Anticipating what might go wrong ... and solving it before it does!
Things are less likely to go wrong if you plan in the ways previously suggested. You are less likely to be doing dull, monotonous work if you have been given a project to complete and you won’t be stuck just making the tea if you have explained your skills and experience and what you have to offer.
Here are some situations you may encounter and suggestions about how to overcome them:
- I will have to get up early five days a week. The routine on work experience may well be different to life as a student, but if you plan your journeys and pace yourself (go to bed earlier?!), you will soon get in to the swing of things.
- I might not be able to do the work. If you have acted on the suggestions made about meeting with your employer beforehand, then you will have discussed what work you will be doing and matched it to your skills and experience. You should also have a supervisor or mentor you can talk over any problems with.
- The work might not be what I expect and I might not like it. Sounds harsh - but this is one of the benefits of work experience - finding out what a job is really like. Try to make the most of the work given to you. Look for other tasks that you could take on and suggest them to your supervisor. If you do this appropriately, it will show that you have initiative and motivation.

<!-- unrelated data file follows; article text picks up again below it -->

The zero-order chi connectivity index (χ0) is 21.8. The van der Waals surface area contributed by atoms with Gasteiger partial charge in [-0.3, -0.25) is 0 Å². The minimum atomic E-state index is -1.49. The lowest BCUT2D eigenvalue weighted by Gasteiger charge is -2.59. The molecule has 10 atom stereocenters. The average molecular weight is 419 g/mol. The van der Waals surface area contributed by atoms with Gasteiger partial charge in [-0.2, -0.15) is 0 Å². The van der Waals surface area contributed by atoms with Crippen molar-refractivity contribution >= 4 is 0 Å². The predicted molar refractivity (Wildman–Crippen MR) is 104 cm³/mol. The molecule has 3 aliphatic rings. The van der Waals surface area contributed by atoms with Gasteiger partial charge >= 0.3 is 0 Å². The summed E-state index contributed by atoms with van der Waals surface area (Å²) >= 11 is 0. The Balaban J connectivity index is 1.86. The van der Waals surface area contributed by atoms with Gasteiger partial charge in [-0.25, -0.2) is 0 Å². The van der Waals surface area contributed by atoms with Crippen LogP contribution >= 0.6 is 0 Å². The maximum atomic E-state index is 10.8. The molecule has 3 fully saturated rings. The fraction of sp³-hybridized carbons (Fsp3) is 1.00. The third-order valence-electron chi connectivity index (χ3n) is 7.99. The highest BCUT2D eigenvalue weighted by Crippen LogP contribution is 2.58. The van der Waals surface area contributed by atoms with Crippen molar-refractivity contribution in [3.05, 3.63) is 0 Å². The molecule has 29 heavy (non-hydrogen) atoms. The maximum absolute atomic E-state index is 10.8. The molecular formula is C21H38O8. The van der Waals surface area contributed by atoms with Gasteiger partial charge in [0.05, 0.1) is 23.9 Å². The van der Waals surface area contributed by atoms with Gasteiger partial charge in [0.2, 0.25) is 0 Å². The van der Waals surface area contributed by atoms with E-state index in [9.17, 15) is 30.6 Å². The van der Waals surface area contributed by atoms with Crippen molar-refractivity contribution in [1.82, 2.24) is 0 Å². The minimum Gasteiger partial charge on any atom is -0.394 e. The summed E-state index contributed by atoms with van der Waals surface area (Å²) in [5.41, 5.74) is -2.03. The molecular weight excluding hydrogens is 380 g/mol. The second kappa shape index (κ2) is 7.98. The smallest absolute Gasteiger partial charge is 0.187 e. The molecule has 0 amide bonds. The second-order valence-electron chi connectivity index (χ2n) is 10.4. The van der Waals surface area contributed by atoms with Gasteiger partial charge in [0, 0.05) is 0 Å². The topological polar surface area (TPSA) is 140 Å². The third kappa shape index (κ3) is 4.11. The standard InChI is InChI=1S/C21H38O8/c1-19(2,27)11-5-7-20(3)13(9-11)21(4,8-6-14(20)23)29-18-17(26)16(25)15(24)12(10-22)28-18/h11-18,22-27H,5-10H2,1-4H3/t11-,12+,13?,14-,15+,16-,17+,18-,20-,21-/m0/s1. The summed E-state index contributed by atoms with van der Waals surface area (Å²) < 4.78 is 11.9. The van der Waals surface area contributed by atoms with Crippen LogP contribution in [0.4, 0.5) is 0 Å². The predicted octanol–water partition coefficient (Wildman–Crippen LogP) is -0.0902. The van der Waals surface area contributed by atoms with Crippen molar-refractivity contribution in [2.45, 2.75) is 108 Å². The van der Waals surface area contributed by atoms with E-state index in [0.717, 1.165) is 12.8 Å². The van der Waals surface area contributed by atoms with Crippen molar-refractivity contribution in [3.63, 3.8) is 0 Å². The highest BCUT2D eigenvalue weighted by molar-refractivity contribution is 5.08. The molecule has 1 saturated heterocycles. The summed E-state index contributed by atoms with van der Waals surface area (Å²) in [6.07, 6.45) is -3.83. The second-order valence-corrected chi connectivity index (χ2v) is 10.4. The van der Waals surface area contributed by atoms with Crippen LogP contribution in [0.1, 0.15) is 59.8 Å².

- I might not get on with the people I am working with. It is an important work skill to be able to form effective working relationships with colleagues - you don’t necessarily have to like them. Think about the people skills section in your learning and development objectives.
SMILE Preparing for placement by Leeds Metropolitan University Employability Office, modified by Marion Kelt GCU is licensed under a Creative Commons Attribution 4.0 International License. Based on a work at